July 28, 2014
From A Radio Scanner's Point of View - Bruce Atchison
The blessing of writing without aiming for a particular demographic is that we can venture into creative forms of literature without being reprimanded by our editors. I believe this is good practice since it forces us to structure our stories or poems in unfamiliar ways. It also keeps us out of creative ruts.
Just for fun, I wrote a short story devoid of narration. All I used in it was dialogue and sound effects. It's as if the reader is sitting in front of a radio scanner which is tuned to an amateur radio frequency. The resulting conversations tell the entire tale.
I titled my fiction story Autopatch after a component of a radio signal repeater which allows hams to access the telephone lines while in their vehicles or on foot. In my story, two men are chatting on the repeater when one spots a car accident. Since the cell phone reception in that particular area was poor, the ham used the keypad on his radio to dial into the autopatch and contact the RCMP.
Writing this tale was quite challenging for me. Though I made sure to have the hams identify themselves by name and call sign, I still became confused. After strenuous editing, I straightened out who was speaking to whom.
Choosing the sound effect words was also arduous. Repeaters have courtesy beeps, so named because it allows a second or two between transmissions. If anybody needs to use the repeater to contact some one or for emergency communications, the others on the frequency will be able to hear and let that ham speak. Since those beeps are often at a relatively low pitch, I chose "boop" to represent the courtesy beep.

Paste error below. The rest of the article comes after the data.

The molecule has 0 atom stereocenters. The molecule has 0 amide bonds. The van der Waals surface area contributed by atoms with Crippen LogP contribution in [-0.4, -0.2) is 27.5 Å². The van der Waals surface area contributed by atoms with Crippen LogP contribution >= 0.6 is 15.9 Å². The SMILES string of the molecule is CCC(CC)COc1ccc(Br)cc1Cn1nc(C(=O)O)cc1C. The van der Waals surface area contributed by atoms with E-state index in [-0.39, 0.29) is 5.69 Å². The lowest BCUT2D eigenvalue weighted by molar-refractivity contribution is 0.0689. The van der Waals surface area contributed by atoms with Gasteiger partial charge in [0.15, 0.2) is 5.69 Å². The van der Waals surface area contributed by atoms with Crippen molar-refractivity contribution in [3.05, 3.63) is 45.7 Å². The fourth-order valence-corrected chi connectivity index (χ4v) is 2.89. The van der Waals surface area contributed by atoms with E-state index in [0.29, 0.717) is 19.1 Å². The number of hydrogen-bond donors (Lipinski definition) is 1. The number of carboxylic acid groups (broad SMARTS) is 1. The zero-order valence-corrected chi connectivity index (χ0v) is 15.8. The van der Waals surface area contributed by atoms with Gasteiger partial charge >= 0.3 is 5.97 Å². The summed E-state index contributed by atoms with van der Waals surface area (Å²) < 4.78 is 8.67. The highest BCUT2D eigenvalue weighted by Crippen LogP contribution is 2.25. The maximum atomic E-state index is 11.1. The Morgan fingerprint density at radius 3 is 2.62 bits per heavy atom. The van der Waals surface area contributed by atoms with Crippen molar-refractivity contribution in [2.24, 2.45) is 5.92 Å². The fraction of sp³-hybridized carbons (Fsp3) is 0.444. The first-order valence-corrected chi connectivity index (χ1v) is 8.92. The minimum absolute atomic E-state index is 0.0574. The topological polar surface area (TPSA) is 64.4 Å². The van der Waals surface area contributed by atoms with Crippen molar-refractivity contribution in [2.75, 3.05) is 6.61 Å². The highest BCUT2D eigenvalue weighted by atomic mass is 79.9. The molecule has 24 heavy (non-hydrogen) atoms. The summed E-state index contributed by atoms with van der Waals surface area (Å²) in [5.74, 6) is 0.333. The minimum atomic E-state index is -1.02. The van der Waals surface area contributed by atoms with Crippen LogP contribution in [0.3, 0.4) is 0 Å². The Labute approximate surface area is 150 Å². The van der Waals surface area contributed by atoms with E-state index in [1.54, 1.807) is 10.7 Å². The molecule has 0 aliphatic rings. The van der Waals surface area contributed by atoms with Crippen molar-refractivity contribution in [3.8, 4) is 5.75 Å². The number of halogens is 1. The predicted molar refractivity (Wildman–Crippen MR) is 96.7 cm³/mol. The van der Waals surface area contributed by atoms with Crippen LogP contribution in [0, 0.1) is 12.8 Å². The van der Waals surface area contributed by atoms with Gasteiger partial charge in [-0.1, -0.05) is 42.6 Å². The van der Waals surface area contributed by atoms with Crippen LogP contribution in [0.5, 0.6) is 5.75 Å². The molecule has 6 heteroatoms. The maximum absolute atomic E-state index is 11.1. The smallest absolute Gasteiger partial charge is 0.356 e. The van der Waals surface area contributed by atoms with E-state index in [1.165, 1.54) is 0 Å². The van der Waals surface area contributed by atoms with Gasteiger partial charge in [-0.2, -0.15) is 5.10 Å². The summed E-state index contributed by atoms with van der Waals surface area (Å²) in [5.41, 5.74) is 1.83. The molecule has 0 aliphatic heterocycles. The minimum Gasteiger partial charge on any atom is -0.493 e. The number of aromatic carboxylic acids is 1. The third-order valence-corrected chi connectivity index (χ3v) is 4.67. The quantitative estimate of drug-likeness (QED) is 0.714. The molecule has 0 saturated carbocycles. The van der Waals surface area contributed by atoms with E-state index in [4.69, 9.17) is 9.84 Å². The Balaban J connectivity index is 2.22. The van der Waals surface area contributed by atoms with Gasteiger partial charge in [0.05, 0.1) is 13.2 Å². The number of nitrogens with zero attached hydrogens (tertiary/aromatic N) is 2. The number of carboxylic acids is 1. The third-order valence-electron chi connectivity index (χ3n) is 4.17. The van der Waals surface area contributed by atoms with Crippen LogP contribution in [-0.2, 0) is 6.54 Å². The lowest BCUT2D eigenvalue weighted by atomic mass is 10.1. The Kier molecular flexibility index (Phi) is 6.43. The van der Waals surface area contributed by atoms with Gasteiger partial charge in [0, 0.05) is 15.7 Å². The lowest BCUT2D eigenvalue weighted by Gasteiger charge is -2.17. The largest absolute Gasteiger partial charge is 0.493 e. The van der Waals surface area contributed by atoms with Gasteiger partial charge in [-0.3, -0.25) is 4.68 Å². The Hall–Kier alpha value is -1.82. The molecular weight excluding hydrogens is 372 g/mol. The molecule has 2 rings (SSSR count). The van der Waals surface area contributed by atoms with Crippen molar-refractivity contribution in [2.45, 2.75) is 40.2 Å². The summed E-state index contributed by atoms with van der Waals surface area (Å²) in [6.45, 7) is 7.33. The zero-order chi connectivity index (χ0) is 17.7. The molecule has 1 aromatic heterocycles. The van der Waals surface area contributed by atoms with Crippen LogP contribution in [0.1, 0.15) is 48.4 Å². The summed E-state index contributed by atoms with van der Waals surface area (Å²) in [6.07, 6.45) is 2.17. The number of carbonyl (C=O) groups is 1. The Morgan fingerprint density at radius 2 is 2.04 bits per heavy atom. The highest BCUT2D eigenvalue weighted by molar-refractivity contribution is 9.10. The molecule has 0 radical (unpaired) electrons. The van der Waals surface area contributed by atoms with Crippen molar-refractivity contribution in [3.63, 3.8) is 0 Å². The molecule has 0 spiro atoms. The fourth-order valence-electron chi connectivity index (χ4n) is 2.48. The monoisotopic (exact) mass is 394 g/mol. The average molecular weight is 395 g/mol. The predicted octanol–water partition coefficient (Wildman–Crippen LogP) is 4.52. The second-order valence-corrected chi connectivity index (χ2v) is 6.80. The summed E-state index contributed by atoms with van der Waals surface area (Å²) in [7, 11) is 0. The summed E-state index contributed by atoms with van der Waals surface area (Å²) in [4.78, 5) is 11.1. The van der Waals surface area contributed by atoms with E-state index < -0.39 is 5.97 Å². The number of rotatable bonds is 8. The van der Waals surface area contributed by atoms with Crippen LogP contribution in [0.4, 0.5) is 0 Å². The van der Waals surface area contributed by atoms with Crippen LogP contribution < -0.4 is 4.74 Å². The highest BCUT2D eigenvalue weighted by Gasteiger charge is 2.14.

I also strove to make sure Autopatch was as realistic as possible. This included interruptions. Many amateur radio repeaters use Morse code to identify themselves with their own call signs. I used "dah" to indicate dashes and "dit" to indicate dots. Quite often, repeaters will send these bursts of code over top of a conversation. The other person in the conversation usually needs to ask for a repeat of what the interrupted person said.
Another difficulty I faced was the use of call signs. Out of respect for my fellow hams, I didn't want to use one belonging to a living person nor one from an amateur who passed away. Then I realized that I could use the call signs of local repeaters for the hams in my story and my own call sign, VE6XTC, for the repeater they were using.
As for where I'll publish my labour of love, I have no idea. The CBC might dramatize it in their three-minute stories feature or some literary magazine might find it worthy of publication. Whatever happens, I hope my experimental prose is seen in print or pixels. How sad it would be to do so much work for naught.